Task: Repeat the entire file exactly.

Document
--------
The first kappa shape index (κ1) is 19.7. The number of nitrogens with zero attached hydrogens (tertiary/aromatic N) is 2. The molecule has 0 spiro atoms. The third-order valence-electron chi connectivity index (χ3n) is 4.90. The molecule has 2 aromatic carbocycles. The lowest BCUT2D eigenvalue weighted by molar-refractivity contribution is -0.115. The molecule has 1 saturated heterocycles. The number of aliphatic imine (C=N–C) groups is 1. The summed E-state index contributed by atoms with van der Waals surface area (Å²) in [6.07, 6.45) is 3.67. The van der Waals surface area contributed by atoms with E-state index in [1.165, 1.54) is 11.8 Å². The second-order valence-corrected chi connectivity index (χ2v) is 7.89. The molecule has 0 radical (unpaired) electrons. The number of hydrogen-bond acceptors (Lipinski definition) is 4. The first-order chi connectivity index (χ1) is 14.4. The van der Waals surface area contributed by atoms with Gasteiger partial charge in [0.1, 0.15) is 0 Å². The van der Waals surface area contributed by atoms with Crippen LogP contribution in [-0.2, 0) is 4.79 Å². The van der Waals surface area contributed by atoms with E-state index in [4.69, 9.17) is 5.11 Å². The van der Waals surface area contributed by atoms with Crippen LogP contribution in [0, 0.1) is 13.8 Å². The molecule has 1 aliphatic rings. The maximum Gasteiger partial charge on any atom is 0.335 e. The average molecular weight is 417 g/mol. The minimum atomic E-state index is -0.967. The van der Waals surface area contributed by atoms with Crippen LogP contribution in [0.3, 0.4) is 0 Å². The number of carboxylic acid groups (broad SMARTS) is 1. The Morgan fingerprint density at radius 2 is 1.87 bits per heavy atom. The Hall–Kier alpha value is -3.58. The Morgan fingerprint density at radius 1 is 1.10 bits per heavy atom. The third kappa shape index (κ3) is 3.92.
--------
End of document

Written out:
The first kappa shape index (κ1) is 19.7. The number of nitrogens with zero attached hydrogens (tertiary/aromatic N) is 2. The molecule has 0 spiro atoms. The third-order valence-electron chi connectivity index (χ3n) is 4.90. The molecule has 2 aromatic carbocycles. The lowest BCUT2D eigenvalue weighted by molar-refractivity contribution is -0.115. The molecule has 1 saturated heterocycles. The number of aliphatic imine (C=N–C) groups is 1. The summed E-state index contributed by atoms with van der Waals surface area (Å²) in [6.07, 6.45) is 3.67. The van der Waals surface area contributed by atoms with E-state index in [1.165, 1.54) is 11.8 Å². The second-order valence-corrected chi connectivity index (χ2v) is 7.89. The molecule has 0 radical (unpaired) electrons. The number of hydrogen-bond acceptors (Lipinski definition) is 4. The first-order chi connectivity index (χ1) is 14.4. The van der Waals surface area contributed by atoms with Gasteiger partial charge in [0.1, 0.15) is 0 Å². The van der Waals surface area contributed by atoms with Crippen LogP contribution in [-0.2, 0) is 4.79 Å². The van der Waals surface area contributed by atoms with E-state index in [4.69, 9.17) is 5.11 Å². The van der Waals surface area contributed by atoms with Crippen LogP contribution in [0, 0.1) is 13.8 Å². The molecule has 1 aliphatic rings. The maximum Gasteiger partial charge on any atom is 0.335 e. The average molecular weight is 417 g/mol. The minimum atomic E-state index is -0.967. The van der Waals surface area contributed by atoms with Crippen LogP contribution in [0.3, 0.4) is 0 Å². The number of carboxylic acid groups (broad SMARTS) is 1. The Morgan fingerprint density at radius 2 is 1.87 bits per heavy atom. The Hall–Kier alpha value is -3.58. The Morgan fingerprint density at radius 1 is 1.10 bits per heavy atom. The third kappa shape index (κ3) is 3.92.